The author criticises Gladwell for saying that lawsuits against tobacco companies are absurd. They are. No tobacco company ever forced someone to buy a pack of cigarettes, the health risks have been well documented for 30+ years and just because a jury or court upholds a lawsuit doesn't mean someone is not allowed an opinion that thinks otherwise. Many examples of people seeking to blame others for their own poor choices are easy to find.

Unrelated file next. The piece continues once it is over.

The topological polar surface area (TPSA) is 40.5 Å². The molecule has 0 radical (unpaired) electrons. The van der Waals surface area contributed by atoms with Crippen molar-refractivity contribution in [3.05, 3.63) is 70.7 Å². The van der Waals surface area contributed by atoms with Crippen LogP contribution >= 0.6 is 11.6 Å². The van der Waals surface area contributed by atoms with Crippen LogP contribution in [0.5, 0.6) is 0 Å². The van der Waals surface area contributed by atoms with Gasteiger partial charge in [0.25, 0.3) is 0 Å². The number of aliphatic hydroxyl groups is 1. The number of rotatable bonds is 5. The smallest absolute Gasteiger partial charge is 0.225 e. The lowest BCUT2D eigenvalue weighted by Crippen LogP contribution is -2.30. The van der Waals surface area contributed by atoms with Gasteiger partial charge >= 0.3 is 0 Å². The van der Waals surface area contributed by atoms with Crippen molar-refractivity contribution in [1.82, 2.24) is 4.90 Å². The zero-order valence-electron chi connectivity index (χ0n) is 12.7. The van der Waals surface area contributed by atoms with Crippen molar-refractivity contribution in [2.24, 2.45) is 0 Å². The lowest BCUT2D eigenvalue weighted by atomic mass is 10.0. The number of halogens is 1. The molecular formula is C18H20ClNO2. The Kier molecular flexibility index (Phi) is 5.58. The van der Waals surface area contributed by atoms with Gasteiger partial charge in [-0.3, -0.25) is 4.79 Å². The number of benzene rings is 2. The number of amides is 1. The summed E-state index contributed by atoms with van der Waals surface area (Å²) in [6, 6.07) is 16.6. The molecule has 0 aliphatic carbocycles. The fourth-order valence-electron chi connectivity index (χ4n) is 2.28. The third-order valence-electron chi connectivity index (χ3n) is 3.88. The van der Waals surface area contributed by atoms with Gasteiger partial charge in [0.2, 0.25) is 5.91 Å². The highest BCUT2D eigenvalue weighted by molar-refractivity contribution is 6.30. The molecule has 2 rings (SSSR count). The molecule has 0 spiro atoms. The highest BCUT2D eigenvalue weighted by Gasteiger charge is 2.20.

Also, Gladwell's criticism of the comparison of the tobacco industries to Hitler's Holocaust is entirely legitimate. It IS offensive to compare the deaths of people who have chosen to smoke, knowing the risks to their health, no matter how devastating the number, to people who were forcibly removed from their homes and transported to death camps where they were gassed and their bodies thrown naked in mass graves. It belittles the suffering of those people and their families to make such comparisons. Smoking is a choice, there is lots of support out there if you want to quit, most smokers don't want to. Or don't want to enough. You could petition your government to make smoking illegal, but I suspect that wouldn't be very popular either, and until it is illegal, the tobacco companies are just doing that very American thing - selling what people want to buy. Accept it.